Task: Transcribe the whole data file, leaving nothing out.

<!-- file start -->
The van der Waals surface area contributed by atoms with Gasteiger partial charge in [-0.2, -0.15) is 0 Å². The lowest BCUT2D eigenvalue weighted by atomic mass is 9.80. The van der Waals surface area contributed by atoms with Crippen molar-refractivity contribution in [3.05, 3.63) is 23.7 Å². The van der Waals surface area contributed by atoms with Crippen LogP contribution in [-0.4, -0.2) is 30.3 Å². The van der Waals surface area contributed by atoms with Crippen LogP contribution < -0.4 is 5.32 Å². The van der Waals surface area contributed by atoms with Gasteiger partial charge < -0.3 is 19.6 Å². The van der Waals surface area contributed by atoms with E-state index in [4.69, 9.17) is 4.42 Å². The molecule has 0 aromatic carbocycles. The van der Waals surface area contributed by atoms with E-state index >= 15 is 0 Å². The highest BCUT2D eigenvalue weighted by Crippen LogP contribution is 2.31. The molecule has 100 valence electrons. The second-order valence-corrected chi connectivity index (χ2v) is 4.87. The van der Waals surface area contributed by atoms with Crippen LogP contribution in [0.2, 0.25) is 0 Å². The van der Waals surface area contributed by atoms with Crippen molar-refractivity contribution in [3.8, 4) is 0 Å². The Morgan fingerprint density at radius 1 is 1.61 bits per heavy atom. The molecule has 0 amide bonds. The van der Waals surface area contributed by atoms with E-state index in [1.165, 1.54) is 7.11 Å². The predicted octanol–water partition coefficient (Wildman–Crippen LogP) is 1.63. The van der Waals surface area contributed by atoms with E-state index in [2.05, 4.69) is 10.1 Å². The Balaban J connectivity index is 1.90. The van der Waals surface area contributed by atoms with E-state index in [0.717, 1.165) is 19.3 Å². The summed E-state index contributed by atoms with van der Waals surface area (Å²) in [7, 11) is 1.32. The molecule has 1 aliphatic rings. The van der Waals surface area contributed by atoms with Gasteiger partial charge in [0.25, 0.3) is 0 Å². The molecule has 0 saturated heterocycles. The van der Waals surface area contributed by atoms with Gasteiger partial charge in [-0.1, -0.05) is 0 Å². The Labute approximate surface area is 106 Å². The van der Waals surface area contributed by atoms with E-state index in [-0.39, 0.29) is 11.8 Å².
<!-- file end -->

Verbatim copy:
The van der Waals surface area contributed by atoms with Gasteiger partial charge in [-0.2, -0.15) is 0 Å². The lowest BCUT2D eigenvalue weighted by atomic mass is 9.80. The van der Waals surface area contributed by atoms with Crippen molar-refractivity contribution in [3.05, 3.63) is 23.7 Å². The van der Waals surface area contributed by atoms with Crippen LogP contribution in [-0.4, -0.2) is 30.3 Å². The van der Waals surface area contributed by atoms with Crippen LogP contribution < -0.4 is 5.32 Å². The van der Waals surface area contributed by atoms with Gasteiger partial charge < -0.3 is 19.6 Å². The van der Waals surface area contributed by atoms with E-state index in [4.69, 9.17) is 4.42 Å². The molecule has 0 aromatic carbocycles. The van der Waals surface area contributed by atoms with E-state index >= 15 is 0 Å². The highest BCUT2D eigenvalue weighted by Crippen LogP contribution is 2.31. The molecule has 100 valence electrons. The second-order valence-corrected chi connectivity index (χ2v) is 4.87. The van der Waals surface area contributed by atoms with Crippen LogP contribution in [0.2, 0.25) is 0 Å². The van der Waals surface area contributed by atoms with Crippen molar-refractivity contribution in [3.8, 4) is 0 Å². The Morgan fingerprint density at radius 1 is 1.61 bits per heavy atom. The molecule has 0 amide bonds. The van der Waals surface area contributed by atoms with E-state index in [1.165, 1.54) is 7.11 Å². The predicted octanol–water partition coefficient (Wildman–Crippen LogP) is 1.63. The van der Waals surface area contributed by atoms with E-state index in [2.05, 4.69) is 10.1 Å². The Balaban J connectivity index is 1.90. The van der Waals surface area contributed by atoms with E-state index in [0.717, 1.165) is 19.3 Å². The summed E-state index contributed by atoms with van der Waals surface area (Å²) in [7, 11) is 1.32. The molecule has 1 aliphatic rings. The van der Waals surface area contributed by atoms with Gasteiger partial charge in [0.25, 0.3) is 0 Å². The molecule has 0 saturated heterocycles. The van der Waals surface area contributed by atoms with Gasteiger partial charge in [-0.1, -0.05) is 0 Å². The Labute approximate surface area is 106 Å². The van der Waals surface area contributed by atoms with E-state index in [-0.39, 0.29) is 11.8 Å².